Massimo Lucidi, 12, took to road cycling while in elementary school as a fish to water. Bucking the local mountain biking trend popularized by extreme mountain-biking pioneer Hans Rey, Massimo embraced road bikes, not just as a sport, but as a way of life.
“Whenever you see him on his bike, he’s always smiling,” said his father, Richard Lucidi, who said cycling is “first nature” to his son.
It shows. A year after joining Irvine’s Sho-Air Junior Cycling Team, the Thurston Middle School sixth-grader can claim a second place finish last month in the Southern California/Nevada Cycling Association’s junior men’s division of 10-12 year olds. His team grabbed the association’s 2011 junior team championship.
Massimo started dabbling in sport as a swimmer, but discovered the joys of street riding with a family friend and his father. Richard Lucidi and his son together entered the 60-mile annual Solvang Century ride in 2010. Despite high winds, his son had no trouble at all, said Lucidi.
About the same time, another family friend and avid cyclist, Dennis Barcelo, began riding with Massimo and urging him to amp up his training, ultimately leading him to pursue the sport competitively. “Dennis is like my hero,” said Massimo. “He’s a great coach for me.”
Barcelo encouraged his young protégé to enter a time trial in November 2010. There, Lucidi and Massimo ran into another father and son duo, Jeff Shein and his son Michael, 13. Shein, who leads the Irvine cycling team, signed up two new recruits.
With the Sho-Air team over the past year, Massimo rode in team races, road competitions, time trials and 55- and 102-mile hill climbs in Death Valley and near Mt. Whitney, involving ascents of 13,400 feet and 14,500 feet, respectively. He was the only kid to complete the 100-mile ride last year at the Solvang Century. “This is when he started leaving me behind,” his father said.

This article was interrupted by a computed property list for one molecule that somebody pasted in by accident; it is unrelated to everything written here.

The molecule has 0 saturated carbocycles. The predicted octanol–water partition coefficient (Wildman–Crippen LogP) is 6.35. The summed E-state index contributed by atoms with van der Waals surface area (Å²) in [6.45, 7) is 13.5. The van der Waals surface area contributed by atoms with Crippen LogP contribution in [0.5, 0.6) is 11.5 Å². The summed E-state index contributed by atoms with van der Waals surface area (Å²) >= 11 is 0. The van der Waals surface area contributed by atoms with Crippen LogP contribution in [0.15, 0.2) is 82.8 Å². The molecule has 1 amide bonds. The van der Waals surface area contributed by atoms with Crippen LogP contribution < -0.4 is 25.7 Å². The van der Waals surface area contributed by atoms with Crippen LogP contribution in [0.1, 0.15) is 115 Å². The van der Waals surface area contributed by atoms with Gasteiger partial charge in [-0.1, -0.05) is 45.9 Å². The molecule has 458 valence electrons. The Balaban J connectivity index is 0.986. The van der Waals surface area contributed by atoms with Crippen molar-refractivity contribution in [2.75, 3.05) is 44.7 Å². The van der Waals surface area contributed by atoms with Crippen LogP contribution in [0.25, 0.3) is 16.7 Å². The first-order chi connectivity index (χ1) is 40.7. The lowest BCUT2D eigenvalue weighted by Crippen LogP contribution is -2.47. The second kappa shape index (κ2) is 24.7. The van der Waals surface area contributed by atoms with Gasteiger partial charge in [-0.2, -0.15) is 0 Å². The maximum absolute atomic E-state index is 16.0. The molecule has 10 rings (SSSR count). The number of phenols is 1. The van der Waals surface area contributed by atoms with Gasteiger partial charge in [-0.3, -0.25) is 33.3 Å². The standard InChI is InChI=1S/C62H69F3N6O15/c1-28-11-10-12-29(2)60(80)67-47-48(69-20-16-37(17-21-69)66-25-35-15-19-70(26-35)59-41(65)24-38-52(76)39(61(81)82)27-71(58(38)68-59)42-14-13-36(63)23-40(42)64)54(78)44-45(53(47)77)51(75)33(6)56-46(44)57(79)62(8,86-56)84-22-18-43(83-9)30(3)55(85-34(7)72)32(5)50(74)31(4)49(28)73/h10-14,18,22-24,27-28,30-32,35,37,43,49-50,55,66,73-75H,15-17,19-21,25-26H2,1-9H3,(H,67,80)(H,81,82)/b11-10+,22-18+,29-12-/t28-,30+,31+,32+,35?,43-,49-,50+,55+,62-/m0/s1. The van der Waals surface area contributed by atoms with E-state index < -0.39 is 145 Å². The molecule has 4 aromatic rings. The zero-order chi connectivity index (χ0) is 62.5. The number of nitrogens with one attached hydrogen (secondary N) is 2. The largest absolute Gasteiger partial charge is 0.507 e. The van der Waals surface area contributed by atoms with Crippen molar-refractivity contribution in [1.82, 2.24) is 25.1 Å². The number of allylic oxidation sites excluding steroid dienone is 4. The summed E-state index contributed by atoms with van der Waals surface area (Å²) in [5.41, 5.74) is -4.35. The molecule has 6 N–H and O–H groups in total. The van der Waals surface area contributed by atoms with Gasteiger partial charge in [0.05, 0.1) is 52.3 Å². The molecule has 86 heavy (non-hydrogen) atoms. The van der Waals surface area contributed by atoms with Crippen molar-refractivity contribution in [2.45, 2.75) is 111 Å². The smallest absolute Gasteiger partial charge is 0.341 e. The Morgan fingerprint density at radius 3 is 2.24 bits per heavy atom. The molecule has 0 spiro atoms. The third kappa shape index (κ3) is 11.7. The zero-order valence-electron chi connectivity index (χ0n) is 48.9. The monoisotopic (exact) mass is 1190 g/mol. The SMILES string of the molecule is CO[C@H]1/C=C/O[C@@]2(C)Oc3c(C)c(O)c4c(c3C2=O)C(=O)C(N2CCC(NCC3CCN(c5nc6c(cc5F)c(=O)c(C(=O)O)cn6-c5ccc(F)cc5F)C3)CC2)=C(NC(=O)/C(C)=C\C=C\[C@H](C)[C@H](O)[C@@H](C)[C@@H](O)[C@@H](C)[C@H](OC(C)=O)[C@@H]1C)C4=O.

During the recent winter break, Massimo pedaled to Palos Verdes and San Diego and ascended towards Mt. Baldy on the Glendora Mountain Road, a favorite of cyclists.
Though a cycling aficionado himself, Lucidi’s work as a local builder permitted little free time for the sport. With his son involved, he’s on the road more often.
Together, they also maintain and tinker with their bikes. Massimo currently rides a Fuji Supreme SL, whose carbon fiber frame they found on eBay. They scrounged the rest of the parts “here and there,” and cobbled it together with the help of Barcelo.
Massimo thrills to the whole package: He loves the personal challenge of fine-tuning his motor skills, increasing his speed and endurance, as well as strategizing with team members. Whether racing or just hitting the open road, he said it’s a friendly sport where you meet new people. Then there’s that visceral feeling pushing the peddles and feeling the gears shift. “If you buy a bike, you have to ride it,” exclaimed Massimo. “You can’t just let it sit around and rot!”
After a recent weekend training camp, the boy’s face lit up as he described new-found knowledge: how to maintain balance on a bike while leaning over to retrieve a water bottle, or proper nutrition for training. He explained the importance of bike control skills in avoiding collisions with close-packed teammates and being able to react to unexpected obstacles when sharing the road with cars.
Such skills training will serve Massimo well as one of the youngest members of Sho-Air’s 13-14 year old team when the 20 members enter the Mothballs criterium near Santa Barbara on Jan. 29, racing for 30 minutes around a closed circuit in close quarters.
His future aspirations include riding in Belgium, considered the Shangri-la of road cycling, and eventually entering the Tour de France.
In the meantime, Massimo will never get too much of the ever-changing scenery when he’s out cycling. “It takes me places,” he said. “It’s freedom.”